Prisons need more support to be able to deal with the rising numbers of older inmates with dementia, a report has found.

The report, Losing Track of Time, Dementia and the Ageing Prison Population, Treatment Challenges and Examples of Good Practice, published by the Mental Health Foundation (MHF), found that the number of older men in prison has risen to unprecedented levels in recent years and they are presenting healthcare needs unfamiliar to many prisons more used to managing younger people.

For instance, dementia is acknowledged as one of the most pressing problems facing health and social care systems yet little has been done to tackle the management and treatment of inmates with the condition.

Key findings in the report included:

• The older offender population presents a range of challenges to prisons in the delivery of health and social care
• Inmates with dementia bring added issues as the early symptoms are often difficult to identify
• With a few exceptions, prisons lack the resources to meet these challenges without support
• While the number of older inmates continues to rise, prisons around the globe are suffering from the impact of government cuts

The report also made a number of recommendations, including:

• Routine dementia screenings for older prisoners
• Staff training in dementia awareness
• Utilising expertise of specialist external agencies
• Promoting information sharing between security and health care staff and adopting clear procedures to refer people with suspected dementia
• Making modifications to living environment for inmates with dementia to help reduce anxiety and maintain independence.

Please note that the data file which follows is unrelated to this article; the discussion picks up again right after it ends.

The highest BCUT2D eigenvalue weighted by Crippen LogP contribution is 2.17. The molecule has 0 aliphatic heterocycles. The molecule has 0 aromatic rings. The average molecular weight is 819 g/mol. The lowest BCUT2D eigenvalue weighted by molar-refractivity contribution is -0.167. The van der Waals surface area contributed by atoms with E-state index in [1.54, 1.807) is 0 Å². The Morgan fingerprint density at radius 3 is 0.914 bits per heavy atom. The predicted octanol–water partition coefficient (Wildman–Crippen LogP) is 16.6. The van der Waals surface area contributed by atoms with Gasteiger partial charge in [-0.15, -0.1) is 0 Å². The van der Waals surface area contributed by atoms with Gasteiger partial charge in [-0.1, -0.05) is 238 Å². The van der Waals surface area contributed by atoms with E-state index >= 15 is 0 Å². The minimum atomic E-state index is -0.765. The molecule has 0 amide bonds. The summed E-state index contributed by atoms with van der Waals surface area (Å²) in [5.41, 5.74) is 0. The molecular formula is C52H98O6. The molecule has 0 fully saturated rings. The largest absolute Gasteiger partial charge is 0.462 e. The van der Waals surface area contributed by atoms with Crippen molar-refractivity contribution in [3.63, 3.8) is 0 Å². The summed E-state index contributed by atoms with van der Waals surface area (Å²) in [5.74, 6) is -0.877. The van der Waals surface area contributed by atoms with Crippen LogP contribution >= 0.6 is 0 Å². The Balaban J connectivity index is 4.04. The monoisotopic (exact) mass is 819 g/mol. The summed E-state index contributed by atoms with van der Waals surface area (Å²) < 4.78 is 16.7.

Adam Moll, the report’s author, said: “Dementia is an issue slipping under the radar of criminal justice systems. Prisons are designed to accommodate a younger population yet, as the effects of decades of punitive sentencing policy continue to be felt officers and healthcare teams are increasingly confronted with issues associated with later life that most are ill-equipped to manage.

“Diagnosing dementia in such a regulated environment is extremely challenging, particularly as most staff lack the requisite training or experience, so it is difficult to gauge levels among the current prison population. However, it is almost inevitable that rates will rise significantly as the age demographic behind bars continues to shift, presenting a major threat to existing resources.”

Toby Williamson, head of development and later life at the MHF, added: “The ageing prison population is generating new challenges, including a rising number of male inmates with dementia. Like other medical conditions associated with later life this affects prisoners at an earlier age than the rest of the population. Not only is this potentially very distressing for prisoners with dementia but it also presents most prison regimes with difficult and unfamiliar problems to deal with.

“Being in prison and constantly confused and forgetful is undoubtedly very unsettling while on the other hand managing this behaviour as a prison officer while trying to ensure security and good behaviour among inmates must be challenging. This ground-breaking report not only identifies some of these challenges but provides examples of good practice and makes recommendations to address these issues.”